Bontrager Copyright 2004 Bontrager Connection, LLC
When you are viewing a page with an https://... URL and the lock
on your browser is closed, it means you have a secure connection
to a server. The server on a secure connection is often thought
of as a "secure server," but that isn't necessarily
Let me explain.
First, let me mention that I do not consider myself to be a
security expert. That would be a full time job all by itself. My
main job is computer programming. However, I am aware of
security issues and try to make only secure programs.
Some things are just common sense.
Secure connections are made with SSL, which is a form of
encryption to provide secure transmission of data on the
Internet. Data flow between your browser and the server is
encrypted with a secret code.
Notice that it's the transmission of data that is secure.
If the server stores the information received via a secure
transmission, the information might or might not be secure.
SSL provides secure transmission. That's all it does.
for more SSL definitions.
What happens with the information once it arrives at the server
via a secure transmission depends on the parties responsible for
Individuals and Organizations should treat sensitive information
in a manner consistent with good security practices.
Unfortunately, that's not always the case.
When I hear of instances where SSL is used to collect credit
card information from customers, only to then have the
unencrypted credit card information emailed, I shudder. Anyone
who knowingly and willingly subjects sensitive customer
information to insecure environments can not be trusted.
Storing Information On the Server
Information that needs to be secure should be stored on the
server only until the first opportunity to retrieve and remove
it. The less time data is on the server, the less opportunity
Information should be stored in a place on the server where
browsers can't go, in a private area.
That is not possible with all hosting accounts. Business hosting
accounts generally have a cgi-bin, however, and that can be a
good place to "hide" information.
To hide information in the cgi-bin, simply name the files that
contain the information with a ".cgi" file name
extension (or ".pl" if your server requires Perl
scripts to have the .pl extension).
When anyone tries to access information with a browser, and the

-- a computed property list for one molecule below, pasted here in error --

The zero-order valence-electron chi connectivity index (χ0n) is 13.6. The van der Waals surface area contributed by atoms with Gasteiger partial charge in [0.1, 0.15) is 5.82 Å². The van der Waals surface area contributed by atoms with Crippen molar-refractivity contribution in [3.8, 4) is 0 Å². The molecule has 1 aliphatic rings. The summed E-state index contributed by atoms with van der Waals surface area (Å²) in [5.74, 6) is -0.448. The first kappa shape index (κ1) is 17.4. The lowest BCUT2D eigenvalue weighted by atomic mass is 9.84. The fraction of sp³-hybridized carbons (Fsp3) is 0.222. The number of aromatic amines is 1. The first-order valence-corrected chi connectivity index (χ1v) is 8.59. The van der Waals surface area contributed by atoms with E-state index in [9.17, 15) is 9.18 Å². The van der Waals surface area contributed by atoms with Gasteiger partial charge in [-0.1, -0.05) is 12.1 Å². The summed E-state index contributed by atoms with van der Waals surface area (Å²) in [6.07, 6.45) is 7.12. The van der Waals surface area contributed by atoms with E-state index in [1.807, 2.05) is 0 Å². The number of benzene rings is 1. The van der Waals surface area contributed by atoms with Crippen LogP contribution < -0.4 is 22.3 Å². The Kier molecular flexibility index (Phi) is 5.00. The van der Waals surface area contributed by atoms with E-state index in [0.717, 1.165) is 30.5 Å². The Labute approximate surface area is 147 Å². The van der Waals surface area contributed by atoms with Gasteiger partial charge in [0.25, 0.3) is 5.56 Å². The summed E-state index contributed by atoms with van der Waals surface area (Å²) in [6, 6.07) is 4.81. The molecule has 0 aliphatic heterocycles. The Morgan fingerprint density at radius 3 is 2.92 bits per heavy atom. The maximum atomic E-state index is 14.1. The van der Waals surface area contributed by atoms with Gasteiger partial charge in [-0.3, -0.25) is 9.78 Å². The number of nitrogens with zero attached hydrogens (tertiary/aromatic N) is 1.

file has a .cgi (or .pl) extension, the server will try to run
the file as if it was a Perl script. The browser will then get
only an error message, not the data in the file.
To get at the file with FTP, telnet, or SSH (somewhat like a
secure telnet), the cracker would need to know or guess the
username and password to your server. Depending on your
situation, in may be prudent to encrypt information that needs
to be secure and remain on the server.
Retrieving Information From the Server
Unless you have physical access to the computer that serves your
site to Internet browsers, there are few methods to securely
retrieve data from your server:
- If you have shell
access to your hosting account, SSH is secure. Simply log
in, retrieve the file or open it and copy the contents, then
delete the file if appropriate.
- Have a script send
the information to you with encrypted email.
- Use your browser
to access a CGI program to retrieve and view the information
on the secure server. Master Secure File Viewer from http://willmaster.com/a/24h/pl.pl?msfv
is ideal for this. It can even be used to delete the files
after you've retrieved the information.
Don't use unencrypted
email or FTP with an insecure connection to retrieve sensitive
information. And please don't store information in files where
the contents can be viewed with an Internet browser.
If you're going to
provide a secure connection to your server, follow through and
keep the information secure. Your customers expect that you
It's not a lot of trouble, mostly common sense.
Copyright 2004 Bontrager Connection, LLC
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